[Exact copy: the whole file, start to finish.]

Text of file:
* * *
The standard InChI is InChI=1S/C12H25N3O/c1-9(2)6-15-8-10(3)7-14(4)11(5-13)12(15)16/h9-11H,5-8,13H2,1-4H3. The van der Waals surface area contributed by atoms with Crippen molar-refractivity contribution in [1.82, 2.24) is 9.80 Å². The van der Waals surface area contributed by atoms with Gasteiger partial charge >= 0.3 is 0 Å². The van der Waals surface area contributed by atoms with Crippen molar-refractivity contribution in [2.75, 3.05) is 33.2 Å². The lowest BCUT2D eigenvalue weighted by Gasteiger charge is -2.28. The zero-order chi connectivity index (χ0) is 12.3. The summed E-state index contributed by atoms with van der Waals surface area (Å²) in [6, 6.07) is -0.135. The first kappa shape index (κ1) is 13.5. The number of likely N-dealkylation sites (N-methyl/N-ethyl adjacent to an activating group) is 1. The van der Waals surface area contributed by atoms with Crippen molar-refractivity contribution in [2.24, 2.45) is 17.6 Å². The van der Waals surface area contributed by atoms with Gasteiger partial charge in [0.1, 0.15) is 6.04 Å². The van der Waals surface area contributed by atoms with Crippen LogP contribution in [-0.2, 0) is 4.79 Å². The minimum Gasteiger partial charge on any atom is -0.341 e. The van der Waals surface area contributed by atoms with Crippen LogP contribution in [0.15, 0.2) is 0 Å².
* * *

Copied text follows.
The standard InChI is InChI=1S/C12H25N3O/c1-9(2)6-15-8-10(3)7-14(4)11(5-13)12(15)16/h9-11H,5-8,13H2,1-4H3. The van der Waals surface area contributed by atoms with Crippen molar-refractivity contribution in [1.82, 2.24) is 9.80 Å². The van der Waals surface area contributed by atoms with Gasteiger partial charge >= 0.3 is 0 Å². The van der Waals surface area contributed by atoms with Crippen molar-refractivity contribution in [2.75, 3.05) is 33.2 Å². The lowest BCUT2D eigenvalue weighted by Gasteiger charge is -2.28. The zero-order chi connectivity index (χ0) is 12.3. The summed E-state index contributed by atoms with van der Waals surface area (Å²) in [6, 6.07) is -0.135. The first kappa shape index (κ1) is 13.5. The number of likely N-dealkylation sites (N-methyl/N-ethyl adjacent to an activating group) is 1. The van der Waals surface area contributed by atoms with Crippen molar-refractivity contribution in [2.24, 2.45) is 17.6 Å². The van der Waals surface area contributed by atoms with Gasteiger partial charge in [0.1, 0.15) is 6.04 Å². The van der Waals surface area contributed by atoms with Crippen LogP contribution in [-0.2, 0) is 4.79 Å². The minimum Gasteiger partial charge on any atom is -0.341 e. The van der Waals surface area contributed by atoms with Crippen LogP contribution in [0.15, 0.2) is 0 Å².